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United States v. Bowring & Co.

CIRCUIT COURT OF APPEALS, SECOND CIRCUIT


February 14, 1933

UNITED STATES
v.
BOWRING & CO.

Appeal from the District Court of the United States for the Southern District of New York.

Author: Swan

Before MANTON, SWAN, and AUGUSTUS N. HAND, Circuit Judges.

SWAN, Circuit Judge.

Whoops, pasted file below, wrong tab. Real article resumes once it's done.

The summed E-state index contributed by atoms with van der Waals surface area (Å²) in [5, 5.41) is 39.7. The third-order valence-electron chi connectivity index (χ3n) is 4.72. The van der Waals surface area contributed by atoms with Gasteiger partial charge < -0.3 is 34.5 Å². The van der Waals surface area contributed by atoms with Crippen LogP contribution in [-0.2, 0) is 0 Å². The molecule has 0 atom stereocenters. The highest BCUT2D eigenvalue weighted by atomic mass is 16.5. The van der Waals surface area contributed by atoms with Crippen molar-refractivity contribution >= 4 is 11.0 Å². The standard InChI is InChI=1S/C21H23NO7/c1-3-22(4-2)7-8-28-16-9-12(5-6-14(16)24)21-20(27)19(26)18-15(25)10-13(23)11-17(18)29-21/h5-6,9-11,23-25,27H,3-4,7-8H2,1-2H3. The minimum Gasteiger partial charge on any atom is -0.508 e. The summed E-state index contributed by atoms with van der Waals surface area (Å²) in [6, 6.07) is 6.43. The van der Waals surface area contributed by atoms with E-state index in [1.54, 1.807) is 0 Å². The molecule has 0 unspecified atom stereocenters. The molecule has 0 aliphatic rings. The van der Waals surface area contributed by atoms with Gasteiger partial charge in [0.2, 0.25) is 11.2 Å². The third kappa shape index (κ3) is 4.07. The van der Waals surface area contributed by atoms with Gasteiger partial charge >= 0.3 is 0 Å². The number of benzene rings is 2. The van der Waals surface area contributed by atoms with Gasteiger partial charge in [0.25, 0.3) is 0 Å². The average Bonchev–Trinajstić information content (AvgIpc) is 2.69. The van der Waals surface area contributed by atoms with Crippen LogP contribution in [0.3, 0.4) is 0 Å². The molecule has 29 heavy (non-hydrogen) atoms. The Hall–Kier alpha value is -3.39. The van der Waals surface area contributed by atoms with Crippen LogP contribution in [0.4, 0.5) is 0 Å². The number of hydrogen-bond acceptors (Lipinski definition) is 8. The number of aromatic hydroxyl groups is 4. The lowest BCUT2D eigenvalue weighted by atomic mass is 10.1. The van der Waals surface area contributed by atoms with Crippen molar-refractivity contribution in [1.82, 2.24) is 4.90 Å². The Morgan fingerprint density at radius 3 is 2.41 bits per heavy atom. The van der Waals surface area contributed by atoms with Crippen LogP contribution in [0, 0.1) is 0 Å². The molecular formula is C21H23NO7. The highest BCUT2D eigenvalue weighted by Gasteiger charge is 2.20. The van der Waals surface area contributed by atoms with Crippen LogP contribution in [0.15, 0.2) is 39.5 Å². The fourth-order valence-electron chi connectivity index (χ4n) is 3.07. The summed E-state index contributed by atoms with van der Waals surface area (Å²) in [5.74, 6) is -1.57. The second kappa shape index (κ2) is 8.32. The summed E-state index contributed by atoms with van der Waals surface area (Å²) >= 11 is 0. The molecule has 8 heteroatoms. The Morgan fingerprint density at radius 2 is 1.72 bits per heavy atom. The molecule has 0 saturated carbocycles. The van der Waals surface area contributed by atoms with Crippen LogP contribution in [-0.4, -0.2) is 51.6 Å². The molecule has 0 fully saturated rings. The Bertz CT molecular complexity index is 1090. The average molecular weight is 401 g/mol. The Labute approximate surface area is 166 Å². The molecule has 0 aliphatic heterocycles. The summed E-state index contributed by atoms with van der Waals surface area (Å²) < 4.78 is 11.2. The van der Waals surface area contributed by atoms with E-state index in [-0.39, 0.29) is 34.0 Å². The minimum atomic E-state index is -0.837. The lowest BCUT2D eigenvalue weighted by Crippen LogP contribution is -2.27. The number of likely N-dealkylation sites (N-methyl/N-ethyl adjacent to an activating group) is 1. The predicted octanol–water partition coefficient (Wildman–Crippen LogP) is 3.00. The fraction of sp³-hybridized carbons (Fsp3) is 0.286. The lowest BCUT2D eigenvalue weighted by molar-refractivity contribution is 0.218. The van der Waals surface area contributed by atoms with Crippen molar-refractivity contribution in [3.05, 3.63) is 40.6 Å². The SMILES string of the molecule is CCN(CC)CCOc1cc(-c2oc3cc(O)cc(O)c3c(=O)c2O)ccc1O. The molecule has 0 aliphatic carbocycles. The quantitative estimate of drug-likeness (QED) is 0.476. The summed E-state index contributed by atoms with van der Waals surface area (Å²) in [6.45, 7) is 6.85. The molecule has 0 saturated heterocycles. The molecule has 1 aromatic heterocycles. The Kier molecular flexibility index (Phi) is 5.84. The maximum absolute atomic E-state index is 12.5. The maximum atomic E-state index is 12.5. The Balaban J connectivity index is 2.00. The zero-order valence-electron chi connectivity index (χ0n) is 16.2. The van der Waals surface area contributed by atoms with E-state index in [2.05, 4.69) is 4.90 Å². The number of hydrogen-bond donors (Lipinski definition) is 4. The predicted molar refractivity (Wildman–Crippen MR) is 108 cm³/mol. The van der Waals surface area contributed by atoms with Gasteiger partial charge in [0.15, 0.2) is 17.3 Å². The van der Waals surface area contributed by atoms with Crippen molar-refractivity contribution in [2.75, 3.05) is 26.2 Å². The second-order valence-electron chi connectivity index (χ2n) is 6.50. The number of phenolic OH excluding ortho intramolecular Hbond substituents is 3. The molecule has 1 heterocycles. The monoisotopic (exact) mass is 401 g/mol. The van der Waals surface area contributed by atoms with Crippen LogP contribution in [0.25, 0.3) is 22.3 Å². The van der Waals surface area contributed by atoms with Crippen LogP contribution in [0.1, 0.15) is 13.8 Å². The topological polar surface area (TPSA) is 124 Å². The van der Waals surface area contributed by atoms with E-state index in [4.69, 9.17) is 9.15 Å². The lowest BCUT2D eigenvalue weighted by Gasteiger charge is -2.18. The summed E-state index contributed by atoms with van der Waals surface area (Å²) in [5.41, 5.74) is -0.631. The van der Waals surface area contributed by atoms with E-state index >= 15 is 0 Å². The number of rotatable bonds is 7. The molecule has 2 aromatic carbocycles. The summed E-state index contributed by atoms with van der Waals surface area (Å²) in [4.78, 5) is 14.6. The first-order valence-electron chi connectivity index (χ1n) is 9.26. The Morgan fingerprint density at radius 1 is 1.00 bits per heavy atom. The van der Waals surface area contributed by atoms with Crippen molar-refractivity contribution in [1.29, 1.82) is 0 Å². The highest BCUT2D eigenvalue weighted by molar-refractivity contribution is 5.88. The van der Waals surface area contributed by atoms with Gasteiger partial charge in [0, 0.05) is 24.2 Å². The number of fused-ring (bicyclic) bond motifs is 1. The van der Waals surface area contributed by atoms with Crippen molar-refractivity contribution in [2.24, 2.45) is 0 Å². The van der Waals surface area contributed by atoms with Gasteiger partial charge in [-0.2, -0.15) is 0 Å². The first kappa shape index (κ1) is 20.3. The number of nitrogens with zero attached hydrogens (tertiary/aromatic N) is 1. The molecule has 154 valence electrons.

Bowring & Co. chartered the steamship Edgecomb from the United States for the carriage of a cargo of coal from Baltimore to Buenos Aires. By the terms of the charter, demurrage was payable at a specified rate per day in the event that loading was not accomplished within the time stipulated. The libel alleges that the vessel was ready to receive cargo on June 22, 1920, and her master on that date gave notice of her readiness; that lay days expired July 1st, but loading of her cargo was not commenced until July 21st. It was finished on the same day. Demurrage is claimed in the amount of approximately $115,000. The respondent's amended answer denies the giving of any notice of readiness to load, and sets up in further defense (1) that the steamer was not ready to load until after July 21st because she lacked sufficient bunkers for her voyage; (2) that after loading she was guilty of a deviation to obtain bunkers; (3) that the delay in berthing and loading the steamer was due to a strike in the railroad yards serving the loading piers, and was within an exception of the charter party; and (4) that on June 24, 1920, the lay day clause of the charter was abrogated by an agreement of the parties. Evidence was taken upon all these issues and resulted in a voluminous record. The District Court dismissed the libel, resting its decision chiefly on the ground that the delay was due to a strike and not to any fault of the respondent.